Sowing the seeds of renewable energy

Finnish engine manufacturer Wärtsilä has developed a bio-diesel fuel alternative for diesel engines and power generators.

Finnish engine manufacturer Wärtsilä has developed a bio-diesel fuel alternative for diesel engines and power generators. 

The oil has been obtained from a naturally occurring product, the jatropha nut.

The oil, which has been successfully trialled and installed in several countries, is being introduced in Australasia by the Environmental Services Division of Wärtsilä’s Australian subsidiary. 

In one trial in Belgium, the company used the oil fuel in a 20V32 Combined Heat and Power (CHP) engine, which had an electrical output of nine megawatts.

According to the manufacturer, the engine was able to sufficiently serve the total energy requirements of around 20,000 Belgian households. 

This particular installation used heat from digested biomass processing to create electricity, which was then sold to the local power grid.

“We know that fossil fuels are a finite source of energy, so we will continue to be at the forefront of finding and developing engines that are able to use alternative fuels,” the company’s Australian general manager of services and sales, David Trench, said.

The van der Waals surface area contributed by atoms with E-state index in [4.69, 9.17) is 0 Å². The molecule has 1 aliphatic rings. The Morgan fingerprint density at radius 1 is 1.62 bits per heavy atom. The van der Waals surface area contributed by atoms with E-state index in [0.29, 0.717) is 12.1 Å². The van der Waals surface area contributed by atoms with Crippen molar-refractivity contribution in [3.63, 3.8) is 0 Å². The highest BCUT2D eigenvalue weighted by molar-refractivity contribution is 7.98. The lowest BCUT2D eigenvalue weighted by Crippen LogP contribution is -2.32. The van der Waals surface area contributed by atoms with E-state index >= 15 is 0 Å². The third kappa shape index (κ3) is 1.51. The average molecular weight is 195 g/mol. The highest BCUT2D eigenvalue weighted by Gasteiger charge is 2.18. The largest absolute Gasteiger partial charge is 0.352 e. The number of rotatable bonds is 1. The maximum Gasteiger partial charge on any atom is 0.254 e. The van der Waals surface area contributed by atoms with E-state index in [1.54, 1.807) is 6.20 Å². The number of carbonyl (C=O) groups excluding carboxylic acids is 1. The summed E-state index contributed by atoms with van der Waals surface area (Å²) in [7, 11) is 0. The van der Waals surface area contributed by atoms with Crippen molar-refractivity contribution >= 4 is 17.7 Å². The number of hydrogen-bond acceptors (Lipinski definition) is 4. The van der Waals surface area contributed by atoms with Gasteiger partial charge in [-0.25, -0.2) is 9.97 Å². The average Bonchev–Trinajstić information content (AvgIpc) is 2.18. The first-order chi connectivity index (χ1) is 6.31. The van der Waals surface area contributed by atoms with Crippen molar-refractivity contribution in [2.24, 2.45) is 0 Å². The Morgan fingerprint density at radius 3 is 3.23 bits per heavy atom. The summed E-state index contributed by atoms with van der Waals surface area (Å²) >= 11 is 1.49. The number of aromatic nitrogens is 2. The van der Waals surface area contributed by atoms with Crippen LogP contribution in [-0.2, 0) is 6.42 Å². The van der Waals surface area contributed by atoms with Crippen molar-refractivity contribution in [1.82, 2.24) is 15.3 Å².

The oil comes from crushed jatropha curcas nuts or seeds, which normally feature an average oil content of 40% and in most cases no more than 47%. 

According to the company, oil yield can depend on the climatic and soil conditions and can also vary between different species and genetic alternatives. 

Content levels of up to 60% are possible but uncommon, because improper processing techniques, such as prolonged exposure to direct sunlight, can impair the oil yield considerably. 

The company said the recovery rate of useable oil from the initial oil content is around 91%. 

The jatropha genus includes around 175 species of plant life and is native to Central America and the Caribbean. 

However, the plants have since spread to many other tropical and subtropical areas in India, Africa, Asia and North America.

Because they are toxic when ingested by humans, there is no practical reason to cultivate the seeds other than for fuel. 

The fuel was last year used successfully in a test flight undertaken by Continental Airlines in the US. 

The Continental Boeing 737-800 completed a flight from Houston, Texas with a bio-fuel consisting of a 50-50 mixture of algae and jatropha oil in one of its two CFM56 engines.

Air New Zealand has also announced plans to use the new fuel for 10% of its needs by 2013. 

To keep up to date with Australian Mining, subscribe to our free email newsletters delivered straight to your inbox. Click here.